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How to work in bed

Thai Book RestWinston Churchill did it. So did Henri Matisse, Mark Twain and F. Scott Fitzgerald while writing his Last Tycoon. The philosopher René Descartes did, too—but only till noon. All these productive people worked in bed.

If you, too, find yourself taking laptop, writing paper or work-related reading to bed with you, here are some ways to work in bed as productively, and comfortably, as if you were sitting at your desk—perhaps more so.

Use pillows for posture

Alexandra Stoddard, the author most recently of Choosing Happiness, wrote several of her 22 books in bed, and with nine pillows.

Working in bed requires more support for your back and neck than sleeping, of course, and it's best not to use your sleeping pillow. Here's where the many ergonomic pillows now available can pay off. Because you're sitting on a soft surface—your bed—you need the extra lumbar support that a wedge pillow, or one with extra filling, puts behind your lower back.

Ideally, the pillow should be extra long, enough to contour from your lower spine to your shoulder and back. The goal is to sit up fairly straight, as if you were sitting in a chair. It's the kindest thing you can do for your lower back.

bedlamp

Light for working, not just reading

Your lighting needs to be just as good here as if you were at your desk or in a reading chair. Your direct, or task, light should cast no shadow on your work material and create no glare. Reposition it if either one occurs. It may be that the shade needs to be higher on a night table to disperse more light—in which case, you could place it on a sturdy book or two to elevate it. Or try a wall lamp. Alexandra used a swing-arm version when she worked in bed.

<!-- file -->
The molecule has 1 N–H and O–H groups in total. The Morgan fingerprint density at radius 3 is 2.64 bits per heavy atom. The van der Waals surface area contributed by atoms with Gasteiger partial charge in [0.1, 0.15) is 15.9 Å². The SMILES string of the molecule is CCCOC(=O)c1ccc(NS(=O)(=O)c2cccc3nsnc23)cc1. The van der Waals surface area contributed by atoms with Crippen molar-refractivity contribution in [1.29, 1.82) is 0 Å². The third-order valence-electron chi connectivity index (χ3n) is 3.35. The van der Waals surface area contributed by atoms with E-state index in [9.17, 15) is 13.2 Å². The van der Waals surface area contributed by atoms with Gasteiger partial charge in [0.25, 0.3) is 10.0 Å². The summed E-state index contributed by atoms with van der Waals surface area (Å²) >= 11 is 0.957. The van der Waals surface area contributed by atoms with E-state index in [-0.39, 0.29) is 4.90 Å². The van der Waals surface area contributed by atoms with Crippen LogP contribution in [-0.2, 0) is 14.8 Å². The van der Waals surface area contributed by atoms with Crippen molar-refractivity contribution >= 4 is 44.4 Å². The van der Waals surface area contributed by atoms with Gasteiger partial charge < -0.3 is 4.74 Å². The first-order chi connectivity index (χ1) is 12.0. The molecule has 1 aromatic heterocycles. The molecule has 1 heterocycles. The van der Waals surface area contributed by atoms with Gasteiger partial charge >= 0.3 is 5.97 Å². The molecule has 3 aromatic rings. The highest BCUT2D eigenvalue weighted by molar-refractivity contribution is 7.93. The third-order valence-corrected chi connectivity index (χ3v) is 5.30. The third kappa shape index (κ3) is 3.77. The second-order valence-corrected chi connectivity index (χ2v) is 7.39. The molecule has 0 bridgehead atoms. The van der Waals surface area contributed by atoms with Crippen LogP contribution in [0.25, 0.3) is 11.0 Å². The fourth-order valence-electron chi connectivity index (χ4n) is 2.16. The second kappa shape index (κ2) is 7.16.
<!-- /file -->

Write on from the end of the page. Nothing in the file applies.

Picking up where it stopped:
Ambient light is also important. Working in bed, you tend to use more space than merely reading in bed. Have more than just a reading lamp to illuminate your work area.

Elevate your work space

Lap desks, bed trays or cushions for your laptop are helpful stand-ins for a desk surface. They'll elevate your work surface slightly, which will help you maintain good posture and work longer. Lapalot

Transition from work to sleep

Some sleep experts will admonish you not to work in bed at night, especially if you suffer from insomnia. But if it's a habit you don't wish to break, try inserting some decompression time to help you transition between work and sleep. For many of us, this takes the form of reading. Okay, there's TV, too (just don't watch any scary movies).

Find your best time

Of course, working in bed doesn't have to be only a nocturnal activity. Like Descartes, Alexandra Stoddard worked in bed in the mornings. That gave her the whole bed to herself to spread out her papers—a generously sized work surface, indeed. Don't be like Descartes, though, and not rise till noon. Get up out of bed every half hour or 45 minutes and stretch your legs. It keeps the blood flowing—and often, the creative juices, too.

"And so to bed," wrote Samuel Pepys in his diary. And so to work.